Dungeness and Bottomfish Galore - Rogue Springers on the Way!

Port of Brookings Harbor - Brookings, OR (Curry County)

Dale Patrick and Ray Burns from Brookings hit the trifecta last week with Dungeness crab, rockfish and lingcod caught in the ocean out of the Port of Brookings Harbor, photo by Larry Ellis

by Larry Ellis

The weather started getting progressively nicer outside the Port of Brookings Harbor, which begged bottom-grabbing hunters to cross the Chetco River bar and limit or near-limit out most of the week on Dungeness crab, rockfish and some pretty hefty lingcod.

With local rivers still high, that prompted anglers to head south for their limits.  Anglers need to be aware not to fish deeper than 30 fathoms (180 feet) starting Sunday. But that depth restriction won't keep fishermen of the salt off the water, since most of fish will be caught in depths ranging from 60 feet to 120 feet.

One great spot where anglers head south to is a place called Akin Point. Akin is not always marked on the map, but it is the first place where anglers heading south will find steep rocky outcroppings from shore.  Those outcroppings will continue to create ridges and valleys underneath the water as they progressively slope offshore, where they hold bottomfish like crazy.

You always know when you've hit this highly-productive fishing zone when you see a sudden rising of depth, which starts at the point itself and continues to rise and fall about a mile or so offshore as you parallel the shoreline.

Just a little further south of Akin, another great spot in which to hone in is a small area that rises from 80 feet to a 35-foot plateau.

I used to be able to find this spot with ease by lining up the red can buoy with a house that was built on a rock in the Chetco Cove area.

I would continue to follow this line from 'the house on the rock' lined up with the red can buoy until the 35-foot high spot just made itself readily apparent on the depth meter.  The Coast Guard is said to have moved the location of the red can over the years, but the underwater spot never moves.

It's well worth motoring around the area as you head downhill to try and find this dynamite high spot.

Anglers have been throwing their favorite leadfish, whole baitfish or plastic concoction on these southern spots and reaping the benefits of some dandy rockfish and lingcod.

Anglers have also had quite a bit of luck finding limits or near-limits of Dungeness crab in depths ranging from 40 to 60 feet in rocky areas that are adjacent to sandy areas.  The best bait has been freshly-carved up rockfish and lingcod carcasses which could be found right in the Port of Brookings Harbor's fillet station.

Jim Carey from the Rogue Outdoor Store in Gold Beach has also reported that fishing for Spring Chinook (also called springers) is just starting gear up.

"It hasn't been that dazzling but we are getting fish at this time, so slowly but surely it's kicking off," said Carey about lower Rogue springers last Thursday. "We're probably around 18, 19, 20 (springers) since the first one was caught about 3-1/2 weeks ago. "I know of multiple fish that have been taken over the past couple days, but it seems like the biggest one we've had so far is a 20 pounder, and I know of 5 fish that were taken off the bank in the past few days. We've had others of course to the bank but they had to be released because they were wild."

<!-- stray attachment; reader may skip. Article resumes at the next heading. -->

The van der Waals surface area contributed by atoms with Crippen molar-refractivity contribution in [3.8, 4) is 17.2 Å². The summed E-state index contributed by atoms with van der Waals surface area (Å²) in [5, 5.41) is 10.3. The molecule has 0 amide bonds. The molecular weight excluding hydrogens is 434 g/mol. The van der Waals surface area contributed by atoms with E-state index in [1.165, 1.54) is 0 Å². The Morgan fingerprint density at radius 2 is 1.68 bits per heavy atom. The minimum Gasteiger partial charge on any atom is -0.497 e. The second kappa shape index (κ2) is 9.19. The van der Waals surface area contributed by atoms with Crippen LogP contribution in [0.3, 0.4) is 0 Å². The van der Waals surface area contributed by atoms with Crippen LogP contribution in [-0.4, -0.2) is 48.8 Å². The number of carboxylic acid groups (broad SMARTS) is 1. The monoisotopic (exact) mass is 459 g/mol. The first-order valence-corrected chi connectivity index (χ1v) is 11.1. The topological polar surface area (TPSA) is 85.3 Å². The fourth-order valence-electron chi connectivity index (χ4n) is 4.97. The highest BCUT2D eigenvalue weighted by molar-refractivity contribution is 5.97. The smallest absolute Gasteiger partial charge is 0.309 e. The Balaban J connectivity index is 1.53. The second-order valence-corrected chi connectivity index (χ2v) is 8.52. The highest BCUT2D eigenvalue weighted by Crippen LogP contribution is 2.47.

Carey noted that even with the last major rain, the water conditions looked good for springer fishing but it still didn't look like any major runs have hit the lower Rogue.

"They've been getting them on the bank from Huntley Park to Canfield Riffle, but nothing has been really good yet," said Mike Van Camp from the Chetco Outdoor Store in Brookings.

Any week now, springer fishing on the lower Rogue should bust wide open.

Meanwhile, anglers who are fishing for the guaranteed fish taco have been hitting various shorelines and fishing for redtail surfperch.

Crissey Field and McVay Park are the two strongest surfperch fishing bets on the south coast. The best bait has been frozen raw shrimp that comes about 40 to 50 to the package in the frozen food selection of your local supermarket.  For about 8 bucks this gives you enough bait for several outings.

I like these smaller-size shrimp because you can get between 2 and 3 baits per shrimp.  I prefer using size 4 or 6 snelled hooks with two baits hanging down from dropper loops.

I will thread on a pretty hefty size piece of shrimp and then throw about 5 winds of Miracle Thread on the setup to insure that the bait stays on the hook.  Surfperch are not afraid of eating baits that are up to 1-1/2 inches long.

Last Saturday at the fish cleaning station, Monty Moncrief cut open the stomachs of all the surfperch he had caught, and they all had a plethora of crustaceans inside their bellies, including  one whole crab that measured about 2 inches side-to-side.

Tight lines!

Larry Ellis, author, writer, columnist and photographer has had a 50-year passion for fishing in California and Oregon's saltwater and freshwater venues. He is a well-known writer for Oregon, Washington and California Fishing and Hunting News, Northwest Sportsman, California Sportsman and Pacific Coast Sportfishing. He currently writes monthly for Salmon Trout Steelheader Magazine, and is the author of two books, "Plug Fishing for Salmon" and "Buoy 10, the World's Largest Salmon Run."  Both books can be bought from Amato Publications (amatobooks.com), Amazon and eBay. Ellis particularly loves living in his hometown of Brookings, Oregon - The heart of salmon country and gateway to fishing paradise.

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